The mellowed-out track "Weed Specialist", reminding the masses that there is more to appreciating the herb than just being a 'chemical head', went on to be mashed-up and re-issued by Audio Active to a radically different, but equally compelling effect ('ON-U DP41'). A series of live shows were also planned to follow the album's release but in the end they never materialised, 2 Badcard seemingly hibernating as a performing unit as quickly as it had been conceived.
Several years of sporadic appearances by Bubblers followed as On-U went though a lull in both general activity and output. Then, in 2002, the label's re-launch saw a new 2 Badcard track, "Noise Polluters" [Rhythm 140], appear on its 'Chainstore Massacre' compilation (ON-U CD1002(1)), and in 2003 "Tabu Riddim" [Rhythm 139] featured on the 'Dub Solidarity' compilation (both tracks being re-workings of Ghetto Priest riddims from around same time). The arrival of a new album, 'Salvation Sounds', was announced and a catalogue number allocated (ON-U CD1004), but like so often at On-U Sound, it then all went quiet, and nothing of the eagerly-awaited follow-up has been heard ever since.
Meanwhile with 2 Badcard on indefinite hold, Bubblers and Crucial Tony are now part of North London's Ruff Cutt Band, an in-demand aggregation of session musicians and producers of today's and tomorrow's UK reggae stars.
2010 marks the 30th anniversary of Adrian Sherwood's mighty On-U Sound imprint, and the next 12 months will see the label's busiest schedule of new releases in more than half a decade. Leading from the front comes 'Vision Of A Psychedelic Africa', the first new studio album in 15 years from the seminal spiritual roots collective African Head Charge.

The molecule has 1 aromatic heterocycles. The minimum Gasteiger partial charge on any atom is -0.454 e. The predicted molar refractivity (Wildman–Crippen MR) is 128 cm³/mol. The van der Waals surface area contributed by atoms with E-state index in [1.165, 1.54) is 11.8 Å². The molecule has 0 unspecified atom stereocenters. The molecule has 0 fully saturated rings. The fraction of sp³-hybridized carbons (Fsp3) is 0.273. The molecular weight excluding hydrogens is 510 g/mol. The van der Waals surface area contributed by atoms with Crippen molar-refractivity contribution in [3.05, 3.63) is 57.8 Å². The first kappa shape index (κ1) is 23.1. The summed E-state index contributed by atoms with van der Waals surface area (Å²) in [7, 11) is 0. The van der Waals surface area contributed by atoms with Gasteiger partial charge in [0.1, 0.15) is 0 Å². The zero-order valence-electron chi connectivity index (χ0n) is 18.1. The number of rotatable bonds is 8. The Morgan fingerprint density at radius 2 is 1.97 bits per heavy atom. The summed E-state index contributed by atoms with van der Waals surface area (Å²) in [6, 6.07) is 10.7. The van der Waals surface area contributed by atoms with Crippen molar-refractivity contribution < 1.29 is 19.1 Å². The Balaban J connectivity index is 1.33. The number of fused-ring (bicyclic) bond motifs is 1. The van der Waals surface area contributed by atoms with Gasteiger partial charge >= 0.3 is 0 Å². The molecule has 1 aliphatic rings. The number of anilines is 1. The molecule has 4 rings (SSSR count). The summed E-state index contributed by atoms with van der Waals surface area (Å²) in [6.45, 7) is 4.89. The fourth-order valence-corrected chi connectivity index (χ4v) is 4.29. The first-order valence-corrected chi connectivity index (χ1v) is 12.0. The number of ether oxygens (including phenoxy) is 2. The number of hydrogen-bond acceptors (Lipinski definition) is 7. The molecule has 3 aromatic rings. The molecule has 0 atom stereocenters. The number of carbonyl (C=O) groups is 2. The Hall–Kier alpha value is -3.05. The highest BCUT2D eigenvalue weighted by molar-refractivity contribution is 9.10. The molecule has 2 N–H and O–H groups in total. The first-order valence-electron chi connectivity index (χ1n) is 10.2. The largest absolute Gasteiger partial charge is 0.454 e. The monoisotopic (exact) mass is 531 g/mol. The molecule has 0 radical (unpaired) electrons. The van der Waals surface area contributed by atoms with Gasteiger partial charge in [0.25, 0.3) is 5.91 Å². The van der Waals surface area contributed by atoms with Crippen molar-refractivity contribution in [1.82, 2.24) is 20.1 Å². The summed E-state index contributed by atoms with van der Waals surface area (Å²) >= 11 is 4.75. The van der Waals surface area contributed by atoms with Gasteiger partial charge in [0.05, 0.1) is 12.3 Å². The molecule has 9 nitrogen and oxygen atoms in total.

With interest in AHC given renewed life by the recent re-issue of their classic 1991 album 'Songs Of Praise', new fans and the group's legion of dedicated followers alike will be eager to submerge themselves in this latest deep collection, produced entirely with Adrian Sherwood at the controls. Without doubt, their patience will be rewarded, the passage of time having caused no dimming of the light in Bonjo's truly mesmerising and booming vision.
AHC leader and chief protagonist Bonjo Iyabinghi Noah was born and raised in a Rasta community in the Jamaican hills, and after many years of international travel, in the mid-90s he followed the Rasta dream and relocated to Africa, making his home in Ghana. Returning to London to rehearse for some live shows with Asian Dub Foundation, he teamed up again with longtime collaborator Adrian Sherwood, and 'Vision Of A Psychedelic Africa' is the remarkable result.
Originally inspired by a comment made by Brian Eno in a 1981 interview discussing 'My Life In The Bush Of Ghosts', this album is African Head Charge at their very best, rich in varied percussion and spritual chants, set over hypnotic and transcendent layers of African rhythms, trippy and bubbling dubbed-out effects, and trademark pounding bass. Contributing musicians from the extended On-U family include Skip McDonald (guitar), Crucial Tony (guitar), Keith leBlanc (drums), Charles 'Eskimo' Fox (drums), and Doug Wimbish (bass).